Poetic Statement: The poems are collectively entitled ‘Mythological Baggage’ for two reasons. First, these poems are diary entries with a mythic quality in both construction and storytelling, they are not true in their recounting of events, memories and dreams are never entirely true, but I hope that they arrive at truth or meaning-making, which is what all myths intend to communicate about existence. Second, I call them baggage because embedded in these poems are emotions and resentments I am releasing from the weight of my soul and shoulders. When released from consciousness, from thought to word form, they can no longer burden me. Finally, though I’ve spoken a lot about myself to this point, I believe these poems can encourage other folks to engage their own mythological baggage at a deeper level and they may also relate to the poems directly. It is only when we interrogate our underlying assumptions, traumas, and experiences, understand them and then move past them that we can live in a world of greater love and peace.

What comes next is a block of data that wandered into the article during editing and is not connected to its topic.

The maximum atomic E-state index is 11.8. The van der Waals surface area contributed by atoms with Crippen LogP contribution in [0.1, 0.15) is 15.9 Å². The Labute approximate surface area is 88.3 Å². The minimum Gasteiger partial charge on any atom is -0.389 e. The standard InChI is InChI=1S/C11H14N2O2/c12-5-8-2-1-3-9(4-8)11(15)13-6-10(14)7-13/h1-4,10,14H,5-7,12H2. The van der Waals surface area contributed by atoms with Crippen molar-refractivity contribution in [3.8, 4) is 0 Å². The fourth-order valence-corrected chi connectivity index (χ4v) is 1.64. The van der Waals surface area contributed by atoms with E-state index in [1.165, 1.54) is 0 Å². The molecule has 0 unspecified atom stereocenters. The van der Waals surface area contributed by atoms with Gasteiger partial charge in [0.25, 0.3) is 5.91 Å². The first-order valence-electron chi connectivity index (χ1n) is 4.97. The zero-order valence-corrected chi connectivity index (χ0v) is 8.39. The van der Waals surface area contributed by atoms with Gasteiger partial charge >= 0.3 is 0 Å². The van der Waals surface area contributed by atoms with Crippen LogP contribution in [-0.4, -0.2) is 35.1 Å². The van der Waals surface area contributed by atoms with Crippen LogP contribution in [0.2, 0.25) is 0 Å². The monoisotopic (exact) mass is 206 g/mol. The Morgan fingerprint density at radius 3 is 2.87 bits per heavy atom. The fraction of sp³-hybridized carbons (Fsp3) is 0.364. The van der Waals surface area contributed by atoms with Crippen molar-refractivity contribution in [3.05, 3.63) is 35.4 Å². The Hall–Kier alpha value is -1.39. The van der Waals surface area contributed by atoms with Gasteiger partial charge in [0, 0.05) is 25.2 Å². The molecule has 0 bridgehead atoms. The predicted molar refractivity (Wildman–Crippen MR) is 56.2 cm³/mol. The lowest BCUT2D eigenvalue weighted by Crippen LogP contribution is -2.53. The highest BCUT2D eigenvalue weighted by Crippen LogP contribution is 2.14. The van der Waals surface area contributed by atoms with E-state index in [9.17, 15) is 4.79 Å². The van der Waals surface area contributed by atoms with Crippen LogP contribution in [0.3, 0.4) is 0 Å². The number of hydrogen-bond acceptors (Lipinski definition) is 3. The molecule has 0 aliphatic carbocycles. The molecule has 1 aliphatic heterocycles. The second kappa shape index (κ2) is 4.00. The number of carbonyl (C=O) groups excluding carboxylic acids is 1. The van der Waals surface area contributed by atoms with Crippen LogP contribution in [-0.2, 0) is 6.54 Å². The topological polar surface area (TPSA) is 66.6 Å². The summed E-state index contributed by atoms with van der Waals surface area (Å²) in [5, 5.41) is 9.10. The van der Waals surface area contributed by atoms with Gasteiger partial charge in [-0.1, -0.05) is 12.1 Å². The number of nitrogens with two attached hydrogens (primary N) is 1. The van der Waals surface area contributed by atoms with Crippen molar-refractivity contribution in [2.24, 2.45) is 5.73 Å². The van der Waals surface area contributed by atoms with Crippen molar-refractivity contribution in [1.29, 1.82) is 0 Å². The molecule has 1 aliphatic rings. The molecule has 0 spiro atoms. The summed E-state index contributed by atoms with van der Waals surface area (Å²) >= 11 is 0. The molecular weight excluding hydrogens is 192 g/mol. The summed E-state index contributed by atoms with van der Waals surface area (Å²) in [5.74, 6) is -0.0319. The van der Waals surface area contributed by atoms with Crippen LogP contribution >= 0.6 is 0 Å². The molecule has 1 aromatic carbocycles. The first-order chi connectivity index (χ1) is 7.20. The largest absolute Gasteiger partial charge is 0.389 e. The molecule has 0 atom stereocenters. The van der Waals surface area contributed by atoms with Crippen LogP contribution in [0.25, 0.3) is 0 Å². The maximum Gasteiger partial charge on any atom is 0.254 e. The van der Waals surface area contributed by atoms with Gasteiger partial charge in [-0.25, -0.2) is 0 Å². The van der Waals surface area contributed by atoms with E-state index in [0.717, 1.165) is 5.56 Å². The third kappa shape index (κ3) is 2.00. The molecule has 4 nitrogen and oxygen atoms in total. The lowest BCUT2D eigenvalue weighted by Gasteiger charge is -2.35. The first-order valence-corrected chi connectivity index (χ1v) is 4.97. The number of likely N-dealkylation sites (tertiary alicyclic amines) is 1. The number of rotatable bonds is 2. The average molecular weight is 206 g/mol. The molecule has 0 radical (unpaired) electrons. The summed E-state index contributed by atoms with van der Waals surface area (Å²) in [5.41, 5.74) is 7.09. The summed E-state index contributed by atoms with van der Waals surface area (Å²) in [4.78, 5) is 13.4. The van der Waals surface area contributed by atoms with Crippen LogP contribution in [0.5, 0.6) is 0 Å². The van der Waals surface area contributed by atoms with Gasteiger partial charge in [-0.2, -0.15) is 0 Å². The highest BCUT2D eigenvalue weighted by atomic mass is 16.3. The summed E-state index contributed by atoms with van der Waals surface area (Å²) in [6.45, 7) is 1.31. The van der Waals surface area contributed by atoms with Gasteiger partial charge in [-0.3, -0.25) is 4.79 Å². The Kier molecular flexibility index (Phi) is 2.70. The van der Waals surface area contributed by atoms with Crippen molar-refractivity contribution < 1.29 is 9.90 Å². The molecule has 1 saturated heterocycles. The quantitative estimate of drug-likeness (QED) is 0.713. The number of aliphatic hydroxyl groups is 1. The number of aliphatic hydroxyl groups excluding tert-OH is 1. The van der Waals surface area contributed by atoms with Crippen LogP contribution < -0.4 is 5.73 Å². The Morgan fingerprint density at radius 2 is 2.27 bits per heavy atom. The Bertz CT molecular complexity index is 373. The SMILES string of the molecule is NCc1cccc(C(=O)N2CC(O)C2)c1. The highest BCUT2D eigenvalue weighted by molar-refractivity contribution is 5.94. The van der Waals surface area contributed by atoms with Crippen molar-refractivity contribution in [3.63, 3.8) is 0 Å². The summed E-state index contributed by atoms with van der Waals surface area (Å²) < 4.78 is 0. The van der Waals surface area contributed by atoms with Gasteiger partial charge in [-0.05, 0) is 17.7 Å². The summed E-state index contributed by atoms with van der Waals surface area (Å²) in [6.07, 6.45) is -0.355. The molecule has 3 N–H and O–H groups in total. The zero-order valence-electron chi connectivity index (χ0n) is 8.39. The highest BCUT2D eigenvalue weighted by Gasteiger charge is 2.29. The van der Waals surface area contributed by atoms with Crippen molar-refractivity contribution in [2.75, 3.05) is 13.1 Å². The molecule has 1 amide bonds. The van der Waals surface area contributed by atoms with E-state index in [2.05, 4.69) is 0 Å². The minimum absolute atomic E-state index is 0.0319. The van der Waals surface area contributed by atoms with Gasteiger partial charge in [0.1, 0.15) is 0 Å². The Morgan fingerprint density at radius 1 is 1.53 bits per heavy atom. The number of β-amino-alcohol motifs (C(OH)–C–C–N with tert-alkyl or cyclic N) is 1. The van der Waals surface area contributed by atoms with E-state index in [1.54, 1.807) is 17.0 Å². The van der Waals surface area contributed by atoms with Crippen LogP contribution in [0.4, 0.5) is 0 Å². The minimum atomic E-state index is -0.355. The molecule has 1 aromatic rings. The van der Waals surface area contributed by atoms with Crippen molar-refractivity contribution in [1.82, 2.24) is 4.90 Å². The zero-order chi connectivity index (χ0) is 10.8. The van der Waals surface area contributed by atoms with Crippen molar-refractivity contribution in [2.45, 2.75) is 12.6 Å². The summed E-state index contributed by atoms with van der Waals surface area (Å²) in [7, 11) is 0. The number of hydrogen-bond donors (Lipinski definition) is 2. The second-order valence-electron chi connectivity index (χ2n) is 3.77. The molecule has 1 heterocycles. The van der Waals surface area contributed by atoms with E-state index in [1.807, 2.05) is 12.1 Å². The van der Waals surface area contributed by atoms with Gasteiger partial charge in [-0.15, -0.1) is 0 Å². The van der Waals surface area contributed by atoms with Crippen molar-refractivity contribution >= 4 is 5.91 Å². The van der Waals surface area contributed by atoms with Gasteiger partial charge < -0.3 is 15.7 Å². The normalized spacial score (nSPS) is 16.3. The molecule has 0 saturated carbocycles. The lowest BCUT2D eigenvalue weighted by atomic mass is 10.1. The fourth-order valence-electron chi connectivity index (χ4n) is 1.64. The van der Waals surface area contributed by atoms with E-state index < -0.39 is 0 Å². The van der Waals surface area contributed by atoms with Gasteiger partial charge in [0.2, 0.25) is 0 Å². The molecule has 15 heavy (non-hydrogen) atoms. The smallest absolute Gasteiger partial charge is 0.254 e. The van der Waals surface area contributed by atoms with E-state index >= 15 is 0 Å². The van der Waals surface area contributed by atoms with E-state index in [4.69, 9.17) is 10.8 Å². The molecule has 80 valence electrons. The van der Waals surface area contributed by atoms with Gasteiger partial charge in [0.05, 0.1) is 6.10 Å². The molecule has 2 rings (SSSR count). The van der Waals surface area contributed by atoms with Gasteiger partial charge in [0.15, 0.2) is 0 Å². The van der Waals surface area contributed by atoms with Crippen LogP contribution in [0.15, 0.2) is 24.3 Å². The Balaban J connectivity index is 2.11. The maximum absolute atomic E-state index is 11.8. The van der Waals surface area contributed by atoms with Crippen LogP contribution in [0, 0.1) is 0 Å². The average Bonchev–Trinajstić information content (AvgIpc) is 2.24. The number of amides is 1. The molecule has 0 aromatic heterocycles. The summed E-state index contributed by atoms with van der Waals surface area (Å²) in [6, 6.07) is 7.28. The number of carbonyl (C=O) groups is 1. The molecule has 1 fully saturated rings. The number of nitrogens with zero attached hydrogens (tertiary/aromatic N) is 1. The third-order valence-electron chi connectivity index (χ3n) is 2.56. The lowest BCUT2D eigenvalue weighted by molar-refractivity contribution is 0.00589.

Bio: Aneesah Louise Ettress was born in the Spring of 1994 off of Lake Avenue in Pasadena California. The blessed-accident of her birth is that she is a black femme raised by two very strong and hardworking black parents. Greater than their work ethics, however, is their religious backgrounds and mythic family origins. Aneesah’s mother, Michele Broadnax (not related to the famed Henry Broadnax in the Color Purple) comes from a long line of preachers in the COGIC tradition, with family from both Atlanta, Georgia, and Shankleville East Texas. Her father Ralph Ettress, and his parents were a part of the Nation of Islam in East St. Louis and his grandfather was an avid apple tree grower and self-taught healer. The religious traditions, spiritual practices, and ancestral figures interwoven throughout her family history and childhood are the foundation of Mythological Baggage. In her poems, you will find her curiosity and love for the Hebrew Bible, dreamworks where she grapples with feminism, sexuality, and traumatic encounters with whiteness. This work is the personal-political. In the very nature of being a black femme, she is forced into the politics of being and therefore can not escape it.